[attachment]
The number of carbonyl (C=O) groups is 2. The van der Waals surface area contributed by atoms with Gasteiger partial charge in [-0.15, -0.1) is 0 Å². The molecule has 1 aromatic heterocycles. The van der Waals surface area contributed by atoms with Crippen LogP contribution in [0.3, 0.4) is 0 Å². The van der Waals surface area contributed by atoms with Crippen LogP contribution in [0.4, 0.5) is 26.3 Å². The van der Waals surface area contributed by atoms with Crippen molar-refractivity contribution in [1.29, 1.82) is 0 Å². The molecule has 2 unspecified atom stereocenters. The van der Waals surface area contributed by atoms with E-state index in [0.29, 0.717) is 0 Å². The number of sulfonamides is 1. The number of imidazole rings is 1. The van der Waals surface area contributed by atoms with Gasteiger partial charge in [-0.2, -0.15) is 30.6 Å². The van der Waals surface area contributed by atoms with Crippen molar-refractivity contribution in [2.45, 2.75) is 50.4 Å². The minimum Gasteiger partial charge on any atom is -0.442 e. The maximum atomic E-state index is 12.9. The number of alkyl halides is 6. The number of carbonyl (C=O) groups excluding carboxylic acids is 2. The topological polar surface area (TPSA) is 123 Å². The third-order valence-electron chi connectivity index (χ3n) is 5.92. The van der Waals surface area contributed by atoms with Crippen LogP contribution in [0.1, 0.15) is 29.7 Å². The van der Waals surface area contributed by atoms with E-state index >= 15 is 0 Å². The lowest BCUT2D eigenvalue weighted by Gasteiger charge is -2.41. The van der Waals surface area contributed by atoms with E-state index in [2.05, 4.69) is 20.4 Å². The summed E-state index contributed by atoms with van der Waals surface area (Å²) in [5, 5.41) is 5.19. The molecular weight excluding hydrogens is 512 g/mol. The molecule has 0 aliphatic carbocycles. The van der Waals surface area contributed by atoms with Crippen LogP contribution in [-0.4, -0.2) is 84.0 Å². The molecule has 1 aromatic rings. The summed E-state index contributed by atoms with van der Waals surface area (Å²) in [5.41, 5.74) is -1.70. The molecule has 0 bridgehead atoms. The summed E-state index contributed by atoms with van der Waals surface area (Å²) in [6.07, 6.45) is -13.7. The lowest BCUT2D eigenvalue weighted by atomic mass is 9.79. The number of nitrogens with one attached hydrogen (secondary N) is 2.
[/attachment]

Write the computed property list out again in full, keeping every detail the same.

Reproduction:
The number of carbonyl (C=O) groups is 2. The van der Waals surface area contributed by atoms with Gasteiger partial charge in [-0.15, -0.1) is 0 Å². The molecule has 1 aromatic heterocycles. The van der Waals surface area contributed by atoms with Crippen LogP contribution in [0.3, 0.4) is 0 Å². The van der Waals surface area contributed by atoms with Crippen LogP contribution in [0.4, 0.5) is 26.3 Å². The van der Waals surface area contributed by atoms with Crippen molar-refractivity contribution in [1.29, 1.82) is 0 Å². The molecule has 2 unspecified atom stereocenters. The van der Waals surface area contributed by atoms with E-state index in [0.29, 0.717) is 0 Å². The number of sulfonamides is 1. The number of imidazole rings is 1. The van der Waals surface area contributed by atoms with Gasteiger partial charge in [-0.2, -0.15) is 30.6 Å². The van der Waals surface area contributed by atoms with Crippen molar-refractivity contribution in [2.45, 2.75) is 50.4 Å². The minimum Gasteiger partial charge on any atom is -0.442 e. The maximum atomic E-state index is 12.9. The number of alkyl halides is 6. The number of carbonyl (C=O) groups excluding carboxylic acids is 2. The topological polar surface area (TPSA) is 123 Å². The third-order valence-electron chi connectivity index (χ3n) is 5.92. The van der Waals surface area contributed by atoms with Crippen LogP contribution in [0.1, 0.15) is 29.7 Å². The van der Waals surface area contributed by atoms with E-state index >= 15 is 0 Å². The lowest BCUT2D eigenvalue weighted by Gasteiger charge is -2.41. The van der Waals surface area contributed by atoms with E-state index in [2.05, 4.69) is 20.4 Å². The summed E-state index contributed by atoms with van der Waals surface area (Å²) in [5, 5.41) is 5.19. The molecular weight excluding hydrogens is 512 g/mol. The molecule has 0 aliphatic carbocycles. The van der Waals surface area contributed by atoms with Crippen LogP contribution in [-0.4, -0.2) is 84.0 Å². The molecule has 1 aromatic rings. The summed E-state index contributed by atoms with van der Waals surface area (Å²) in [5.41, 5.74) is -1.70. The molecule has 0 bridgehead atoms. The summed E-state index contributed by atoms with van der Waals surface area (Å²) in [6.07, 6.45) is -13.7. The lowest BCUT2D eigenvalue weighted by atomic mass is 9.79. The number of nitrogens with one attached hydrogen (secondary N) is 2.